Writing can feel like a lonely endeavor, especially when you’re up before the sun to get words down before work or staying up late after your partner and kids have gone to bed.
But writing isn’t meant to be a solitary profession. Authors signed with publishing houses have teams behind them–an agent, a few editors, a marketing team, etc. As an indie author, you need a team, too! And beta readers are part of that team.
Don’t forget to grab the free beta reader questionnaire at the end of the blog post! 😉
// What is a beta reader?
Before we can dive into why beta readers are important, you need to know what a beta reader is.
A beta reader is someone who readers a manuscript before publication to highlight errors and suggest improvements.
It’s important to note that a beta reader is not an editor. Rather, a beta reader is a exactly that, a reader! And they can be a great resource for feedback and improvements to your book.
Beta readers provide feedback on your book from a reader’s point of view rather than a writer’s or editor’s POV. This helps you test your target market and see how real readers might react to your book.
Does it have an emotional impact? Do readers like the characters and relationships portrayed in the book? Is the plot interesting and not too cliche? Is there enough intrigue to keep them turning pages?
But beta readers aren’t just about helping you write to market.
// Save some money
As an editor, I know how important it is that writers get professional feedback from a trained editor. No book can go without.
However, I also know that indie authors are often on tight budgets because they have to invest in their books up front, and it can really add up!
The great thing about beta readers is they can help you save some money… IF you are an experienced writer.
If you’ve worked with an editor before and have lots of writing under your belt, you can probably forego a developmental edit if you’re feeling confident in your plot and the feedback you’ve received from critique partners. This is because beta readers, when serving as the average reader in your genre, should be able to point out things they don’t like about character arcs and plot, which can help you self-edit and revise before publishing.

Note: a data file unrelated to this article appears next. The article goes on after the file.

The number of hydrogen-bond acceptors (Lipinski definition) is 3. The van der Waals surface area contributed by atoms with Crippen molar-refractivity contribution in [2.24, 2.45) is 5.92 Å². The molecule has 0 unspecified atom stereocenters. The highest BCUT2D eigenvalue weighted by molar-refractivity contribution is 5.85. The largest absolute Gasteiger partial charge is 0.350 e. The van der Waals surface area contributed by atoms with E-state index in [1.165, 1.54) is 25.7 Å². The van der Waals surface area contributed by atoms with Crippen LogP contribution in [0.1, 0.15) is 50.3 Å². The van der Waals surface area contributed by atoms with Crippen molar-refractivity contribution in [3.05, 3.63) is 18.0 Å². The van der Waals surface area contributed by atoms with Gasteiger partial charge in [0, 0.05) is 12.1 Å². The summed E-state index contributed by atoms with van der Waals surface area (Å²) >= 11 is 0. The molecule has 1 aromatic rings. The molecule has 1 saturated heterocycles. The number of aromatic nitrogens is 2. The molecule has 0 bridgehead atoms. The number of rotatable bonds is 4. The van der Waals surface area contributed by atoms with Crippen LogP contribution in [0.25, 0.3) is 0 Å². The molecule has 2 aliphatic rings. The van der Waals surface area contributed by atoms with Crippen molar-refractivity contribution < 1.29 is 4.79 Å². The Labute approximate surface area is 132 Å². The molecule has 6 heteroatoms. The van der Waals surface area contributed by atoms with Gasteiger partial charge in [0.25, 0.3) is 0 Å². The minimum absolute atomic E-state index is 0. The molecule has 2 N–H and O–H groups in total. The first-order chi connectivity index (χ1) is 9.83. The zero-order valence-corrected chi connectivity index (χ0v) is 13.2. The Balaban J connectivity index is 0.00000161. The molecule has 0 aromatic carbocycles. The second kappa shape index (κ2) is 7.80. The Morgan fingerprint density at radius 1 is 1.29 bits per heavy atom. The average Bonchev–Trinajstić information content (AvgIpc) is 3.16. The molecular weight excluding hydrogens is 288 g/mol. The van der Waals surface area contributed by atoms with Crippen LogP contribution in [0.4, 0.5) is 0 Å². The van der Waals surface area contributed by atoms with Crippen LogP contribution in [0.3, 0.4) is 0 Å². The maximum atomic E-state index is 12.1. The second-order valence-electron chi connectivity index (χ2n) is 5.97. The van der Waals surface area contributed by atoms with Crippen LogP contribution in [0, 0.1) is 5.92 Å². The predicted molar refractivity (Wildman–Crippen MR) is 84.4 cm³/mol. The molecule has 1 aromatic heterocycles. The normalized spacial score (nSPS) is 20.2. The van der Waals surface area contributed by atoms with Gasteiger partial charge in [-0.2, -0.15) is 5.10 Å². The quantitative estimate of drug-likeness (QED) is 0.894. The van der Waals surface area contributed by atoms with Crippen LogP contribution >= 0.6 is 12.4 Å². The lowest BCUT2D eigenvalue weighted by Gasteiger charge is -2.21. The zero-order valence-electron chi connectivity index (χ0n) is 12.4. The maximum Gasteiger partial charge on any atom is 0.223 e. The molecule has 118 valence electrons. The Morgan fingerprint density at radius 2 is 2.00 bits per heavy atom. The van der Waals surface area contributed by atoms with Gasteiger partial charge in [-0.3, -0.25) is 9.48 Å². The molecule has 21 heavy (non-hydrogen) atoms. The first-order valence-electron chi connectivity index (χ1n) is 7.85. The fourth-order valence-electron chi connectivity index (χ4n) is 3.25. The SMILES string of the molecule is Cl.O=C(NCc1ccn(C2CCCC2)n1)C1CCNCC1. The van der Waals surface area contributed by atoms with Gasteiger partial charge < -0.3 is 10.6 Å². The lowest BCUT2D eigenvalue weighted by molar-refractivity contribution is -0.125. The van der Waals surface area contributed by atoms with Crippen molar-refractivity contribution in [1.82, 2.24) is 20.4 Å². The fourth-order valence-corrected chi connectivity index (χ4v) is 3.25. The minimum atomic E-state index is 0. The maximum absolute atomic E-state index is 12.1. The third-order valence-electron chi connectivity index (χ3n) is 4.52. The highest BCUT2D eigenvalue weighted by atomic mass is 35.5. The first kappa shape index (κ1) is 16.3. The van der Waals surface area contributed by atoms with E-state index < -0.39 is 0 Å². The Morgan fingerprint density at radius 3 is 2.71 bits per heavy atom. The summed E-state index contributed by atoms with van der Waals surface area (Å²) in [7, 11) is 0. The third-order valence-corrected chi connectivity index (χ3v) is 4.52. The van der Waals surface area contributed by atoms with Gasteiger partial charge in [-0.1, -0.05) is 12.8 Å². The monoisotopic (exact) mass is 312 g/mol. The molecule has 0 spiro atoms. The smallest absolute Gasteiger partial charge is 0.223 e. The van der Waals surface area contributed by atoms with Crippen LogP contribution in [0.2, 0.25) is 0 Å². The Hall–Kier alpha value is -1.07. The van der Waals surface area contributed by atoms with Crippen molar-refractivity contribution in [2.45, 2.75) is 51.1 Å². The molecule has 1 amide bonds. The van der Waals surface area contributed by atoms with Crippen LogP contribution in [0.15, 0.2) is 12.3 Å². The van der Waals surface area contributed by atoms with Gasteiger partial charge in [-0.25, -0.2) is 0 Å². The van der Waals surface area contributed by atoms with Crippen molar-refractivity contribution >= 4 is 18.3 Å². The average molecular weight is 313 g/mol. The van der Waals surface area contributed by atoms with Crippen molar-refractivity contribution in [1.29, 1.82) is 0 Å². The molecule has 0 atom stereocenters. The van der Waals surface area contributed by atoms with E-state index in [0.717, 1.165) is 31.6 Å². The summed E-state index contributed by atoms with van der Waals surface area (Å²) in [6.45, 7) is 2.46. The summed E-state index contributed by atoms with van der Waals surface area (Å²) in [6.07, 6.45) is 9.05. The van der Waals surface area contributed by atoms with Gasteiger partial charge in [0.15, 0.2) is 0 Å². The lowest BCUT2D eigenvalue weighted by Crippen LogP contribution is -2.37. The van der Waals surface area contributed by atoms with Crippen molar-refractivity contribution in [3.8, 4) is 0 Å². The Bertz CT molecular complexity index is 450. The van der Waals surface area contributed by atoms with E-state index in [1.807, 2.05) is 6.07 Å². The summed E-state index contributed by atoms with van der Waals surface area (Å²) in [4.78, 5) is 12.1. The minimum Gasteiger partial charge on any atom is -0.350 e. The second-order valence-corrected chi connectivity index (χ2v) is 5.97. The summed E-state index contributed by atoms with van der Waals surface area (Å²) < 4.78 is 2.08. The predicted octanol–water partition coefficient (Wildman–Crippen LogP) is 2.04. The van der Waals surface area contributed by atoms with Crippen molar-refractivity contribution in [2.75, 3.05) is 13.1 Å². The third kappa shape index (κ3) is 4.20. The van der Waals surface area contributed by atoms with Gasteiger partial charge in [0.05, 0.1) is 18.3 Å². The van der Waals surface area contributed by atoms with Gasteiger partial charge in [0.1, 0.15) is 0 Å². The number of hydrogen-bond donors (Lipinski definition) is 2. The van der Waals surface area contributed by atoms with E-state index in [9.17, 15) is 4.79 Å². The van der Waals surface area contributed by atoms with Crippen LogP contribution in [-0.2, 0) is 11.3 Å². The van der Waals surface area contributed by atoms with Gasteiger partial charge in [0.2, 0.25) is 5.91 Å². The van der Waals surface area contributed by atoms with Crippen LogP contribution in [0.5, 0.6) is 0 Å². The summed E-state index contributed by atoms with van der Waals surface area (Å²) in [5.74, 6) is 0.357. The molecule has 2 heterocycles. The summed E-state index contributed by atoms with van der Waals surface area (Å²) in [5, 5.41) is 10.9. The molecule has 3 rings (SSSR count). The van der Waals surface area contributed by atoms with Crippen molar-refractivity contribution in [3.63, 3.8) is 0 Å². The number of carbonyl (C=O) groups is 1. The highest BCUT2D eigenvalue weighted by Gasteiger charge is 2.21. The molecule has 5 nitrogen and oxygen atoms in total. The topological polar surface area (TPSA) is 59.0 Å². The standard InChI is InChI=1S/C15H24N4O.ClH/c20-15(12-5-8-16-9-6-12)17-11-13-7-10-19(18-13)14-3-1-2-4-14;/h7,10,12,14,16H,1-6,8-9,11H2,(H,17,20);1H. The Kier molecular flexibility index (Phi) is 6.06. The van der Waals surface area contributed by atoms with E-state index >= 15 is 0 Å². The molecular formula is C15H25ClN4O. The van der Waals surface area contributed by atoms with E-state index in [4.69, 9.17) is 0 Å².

If this is your first book or you aren’t sure about your plot, please work with critique partners/groups and consider hiring an editor for a manuscript critique or developmental edit. These services can help you grow your skills and strengthen your early books.
Don’t know about critique partners? Check out this post to learn more.
And if you’re looking to have a professional provide insight on your manuscript, check out my services. New clients receive 10% off!
// Get Early Reviews
Some beta readers leave reviews for the books they’ve worked on once said book is published. They can serve as an ARC (advanced review copy) team. Reviews are the lifeblood of all authors and sales — not just indies — so don’t be afraid to ask beta readers to leave an honest review if they want.
The key being if they want. You cannot and should not ever buy reviews, but asking people to leave them of their own free will is totally fine and encouraged!
// Build early support
Beta readers can be very loyal fans if you work with the same ones time and again. And as fans, they’ll probably hype your book on social media and tell their friends. Word-of-mouth and social media marketing are free ways to get your book’s name and content in front of more people.